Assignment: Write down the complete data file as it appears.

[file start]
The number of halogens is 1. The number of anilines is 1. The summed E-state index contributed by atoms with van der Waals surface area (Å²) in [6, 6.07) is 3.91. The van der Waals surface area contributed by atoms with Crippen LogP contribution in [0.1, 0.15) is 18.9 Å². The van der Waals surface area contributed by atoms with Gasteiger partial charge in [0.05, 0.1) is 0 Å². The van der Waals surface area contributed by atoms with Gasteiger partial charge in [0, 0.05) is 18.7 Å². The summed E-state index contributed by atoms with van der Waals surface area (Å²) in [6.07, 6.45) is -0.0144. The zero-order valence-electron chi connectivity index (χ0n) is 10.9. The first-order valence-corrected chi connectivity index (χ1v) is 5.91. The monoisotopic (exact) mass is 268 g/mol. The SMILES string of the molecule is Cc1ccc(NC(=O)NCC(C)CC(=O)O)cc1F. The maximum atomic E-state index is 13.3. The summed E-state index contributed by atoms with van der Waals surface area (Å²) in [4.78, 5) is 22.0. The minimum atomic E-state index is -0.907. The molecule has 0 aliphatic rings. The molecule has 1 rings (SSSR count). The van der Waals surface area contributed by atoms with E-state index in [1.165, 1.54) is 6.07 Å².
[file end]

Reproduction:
The number of halogens is 1. The number of anilines is 1. The summed E-state index contributed by atoms with van der Waals surface area (Å²) in [6, 6.07) is 3.91. The van der Waals surface area contributed by atoms with Crippen LogP contribution in [0.1, 0.15) is 18.9 Å². The van der Waals surface area contributed by atoms with Gasteiger partial charge in [0.05, 0.1) is 0 Å². The van der Waals surface area contributed by atoms with Gasteiger partial charge in [0, 0.05) is 18.7 Å². The summed E-state index contributed by atoms with van der Waals surface area (Å²) in [6.07, 6.45) is -0.0144. The zero-order valence-electron chi connectivity index (χ0n) is 10.9. The first-order valence-corrected chi connectivity index (χ1v) is 5.91. The monoisotopic (exact) mass is 268 g/mol. The SMILES string of the molecule is Cc1ccc(NC(=O)NCC(C)CC(=O)O)cc1F. The maximum atomic E-state index is 13.3. The summed E-state index contributed by atoms with van der Waals surface area (Å²) in [4.78, 5) is 22.0. The minimum atomic E-state index is -0.907. The molecule has 0 aliphatic rings. The molecule has 1 rings (SSSR count). The van der Waals surface area contributed by atoms with E-state index in [1.165, 1.54) is 6.07 Å².